April 13, 2006

Iran: Beyond The Hype

What's with Bloomberg these days? Yesterday I had to send them a complaint about their misleading coverage of the AWB scandal. Today they come out with this crap:
Iran, which is defying United Nations Security Council demands to cease its nuclear program, may be capable of making a nuclear bomb within 16 days if it goes ahead with plans to install thousands of centrifuges at its Natanz plant, a U.S. State Department official said.
Josh Marshall points out that this "16 Days To Armaggeddon" crap is being pushed by the very same people who were behind the Niger nukes bamboozle in the 2003 State of the Union address.

Juan Cole has a more scientific deconstruction of the latest lies:
Despite all the sloppy and inaccurate headlines about Iran "going nuclear," the fact is that all President Mahmoud Ahmadinejad said on Tuesday was that it had enriched uranium to a measely 3.5 percent, using a bank of 180 centrifuges hooked up so that they "cascade."

The ability to slightly enrich uranium is not the same as the ability to build a bomb. For the latter, you need at least 80% enrichment, which in turn would require about 16,000 small centrifuges hooked up to cascade. Iran does not have 16,000 centrifuges. It seems to have 180. Iran is a good ten years away from having a bomb...
Cole also covers the political agendas on both sides of the war-mongering hype:
What is really going on here is a ratcheting war of rhetoric. The Iranian hard liners are down to a popularity rating in Iran of about 15%. They are using their challenge to the Bush administration over their perfectly legal civilian nuclear energy research program as a way of enhancing their nationalist credentials in Iran.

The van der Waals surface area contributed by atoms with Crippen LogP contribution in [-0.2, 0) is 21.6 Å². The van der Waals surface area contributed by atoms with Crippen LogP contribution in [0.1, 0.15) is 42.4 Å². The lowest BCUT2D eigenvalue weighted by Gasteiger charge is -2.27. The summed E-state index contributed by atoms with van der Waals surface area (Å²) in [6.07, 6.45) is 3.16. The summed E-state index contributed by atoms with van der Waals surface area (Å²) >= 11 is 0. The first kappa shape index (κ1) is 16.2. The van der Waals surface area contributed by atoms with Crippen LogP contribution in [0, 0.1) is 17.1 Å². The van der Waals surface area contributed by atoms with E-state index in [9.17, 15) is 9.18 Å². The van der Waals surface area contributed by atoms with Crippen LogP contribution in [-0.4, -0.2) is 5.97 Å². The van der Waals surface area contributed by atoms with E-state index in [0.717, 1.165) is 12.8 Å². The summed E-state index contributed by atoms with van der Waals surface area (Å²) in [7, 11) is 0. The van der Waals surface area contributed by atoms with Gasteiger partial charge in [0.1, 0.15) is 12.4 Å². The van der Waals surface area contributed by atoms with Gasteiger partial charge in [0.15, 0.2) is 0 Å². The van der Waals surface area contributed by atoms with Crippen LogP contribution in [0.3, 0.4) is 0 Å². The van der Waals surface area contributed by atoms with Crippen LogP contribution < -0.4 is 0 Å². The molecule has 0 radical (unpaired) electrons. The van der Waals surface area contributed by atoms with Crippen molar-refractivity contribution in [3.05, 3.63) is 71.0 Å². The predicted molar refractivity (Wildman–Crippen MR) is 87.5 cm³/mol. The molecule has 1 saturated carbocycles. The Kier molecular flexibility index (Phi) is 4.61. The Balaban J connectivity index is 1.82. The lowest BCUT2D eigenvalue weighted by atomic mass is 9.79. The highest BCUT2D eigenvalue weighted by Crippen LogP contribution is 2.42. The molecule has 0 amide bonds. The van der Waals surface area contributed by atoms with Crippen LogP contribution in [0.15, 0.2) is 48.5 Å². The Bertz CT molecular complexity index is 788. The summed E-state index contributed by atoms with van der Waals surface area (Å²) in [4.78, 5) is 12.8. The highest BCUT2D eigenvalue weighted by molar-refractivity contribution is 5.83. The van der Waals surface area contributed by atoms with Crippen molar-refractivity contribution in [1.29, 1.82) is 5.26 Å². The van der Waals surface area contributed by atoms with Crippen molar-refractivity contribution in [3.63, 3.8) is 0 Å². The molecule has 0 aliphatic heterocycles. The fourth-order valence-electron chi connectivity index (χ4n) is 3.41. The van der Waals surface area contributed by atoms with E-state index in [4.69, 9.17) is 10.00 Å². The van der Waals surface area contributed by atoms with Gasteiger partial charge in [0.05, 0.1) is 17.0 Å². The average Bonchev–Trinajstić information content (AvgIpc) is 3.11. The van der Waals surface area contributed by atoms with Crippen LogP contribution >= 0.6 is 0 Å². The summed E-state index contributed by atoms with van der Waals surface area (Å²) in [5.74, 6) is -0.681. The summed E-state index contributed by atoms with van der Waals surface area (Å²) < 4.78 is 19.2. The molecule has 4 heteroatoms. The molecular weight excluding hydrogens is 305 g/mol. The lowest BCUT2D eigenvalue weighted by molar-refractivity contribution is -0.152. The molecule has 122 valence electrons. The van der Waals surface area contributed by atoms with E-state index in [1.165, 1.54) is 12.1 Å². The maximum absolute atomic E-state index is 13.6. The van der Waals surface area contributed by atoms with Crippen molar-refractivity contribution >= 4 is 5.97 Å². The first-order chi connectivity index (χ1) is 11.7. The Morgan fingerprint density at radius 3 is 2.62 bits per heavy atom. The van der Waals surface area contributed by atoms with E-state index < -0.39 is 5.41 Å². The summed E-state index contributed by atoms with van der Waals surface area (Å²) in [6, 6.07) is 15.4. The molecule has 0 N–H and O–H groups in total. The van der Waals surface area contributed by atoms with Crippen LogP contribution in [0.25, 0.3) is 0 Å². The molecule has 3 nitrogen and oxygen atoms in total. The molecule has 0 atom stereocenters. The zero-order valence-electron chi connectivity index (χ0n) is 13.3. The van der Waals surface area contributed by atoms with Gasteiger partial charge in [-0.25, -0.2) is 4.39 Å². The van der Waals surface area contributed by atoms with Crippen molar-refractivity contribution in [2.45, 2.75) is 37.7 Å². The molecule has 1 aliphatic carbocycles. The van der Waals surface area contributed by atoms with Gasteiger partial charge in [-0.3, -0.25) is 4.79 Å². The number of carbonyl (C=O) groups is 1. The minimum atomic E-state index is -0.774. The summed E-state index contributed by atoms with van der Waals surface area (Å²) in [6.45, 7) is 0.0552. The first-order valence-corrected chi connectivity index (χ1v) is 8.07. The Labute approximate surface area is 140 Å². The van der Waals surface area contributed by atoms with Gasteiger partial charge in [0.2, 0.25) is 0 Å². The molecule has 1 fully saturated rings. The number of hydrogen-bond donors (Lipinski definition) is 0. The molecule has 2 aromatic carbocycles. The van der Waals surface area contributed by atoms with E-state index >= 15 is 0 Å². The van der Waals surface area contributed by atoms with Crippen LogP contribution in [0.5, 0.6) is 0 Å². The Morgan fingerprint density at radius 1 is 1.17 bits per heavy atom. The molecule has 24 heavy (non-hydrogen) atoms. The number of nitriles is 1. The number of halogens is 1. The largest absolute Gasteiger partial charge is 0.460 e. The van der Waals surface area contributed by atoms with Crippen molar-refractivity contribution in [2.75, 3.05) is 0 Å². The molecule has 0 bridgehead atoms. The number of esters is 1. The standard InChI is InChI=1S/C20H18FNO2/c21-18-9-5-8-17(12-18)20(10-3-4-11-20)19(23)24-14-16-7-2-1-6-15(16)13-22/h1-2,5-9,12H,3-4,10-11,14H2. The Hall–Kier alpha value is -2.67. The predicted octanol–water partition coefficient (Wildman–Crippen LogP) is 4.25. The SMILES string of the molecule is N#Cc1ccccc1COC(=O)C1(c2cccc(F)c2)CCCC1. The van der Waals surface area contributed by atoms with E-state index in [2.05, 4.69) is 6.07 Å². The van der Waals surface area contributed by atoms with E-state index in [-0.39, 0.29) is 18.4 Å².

Likewise, Bush is trying to shore up his base, which is desperately unhappy with the Iraq situation, by rattling sabres at Iran... Iran is a great deus ex machina for Bush. Rally around the flag yet again.
Like Cole says, the only real danger here is that this irresponsible war-mongering hype will lead to further destabilisation of the Middle East.

Meanwhile, Colin Powell finally speaks up about Cheney's nuclear fear-mongering... more than three years too late:
When I pressed further as to why the president played up the Iraq nuclear threat, Powell said it wasn’t the president: “That was all Cheney.” A convenient response for a Bush family loyalist, perhaps, but it begs the question of how the president came to be a captive of his vice president’s fantasies.

More important: Why was this doubt, on the part of the secretary of state and others, about the salient facts justifying the invasion of Iraq kept from the public until we heard the truth from whistle-blower Wilson, whose credibility the president then sought to destroy?

In matters of national security, when a president leaks, he lies.


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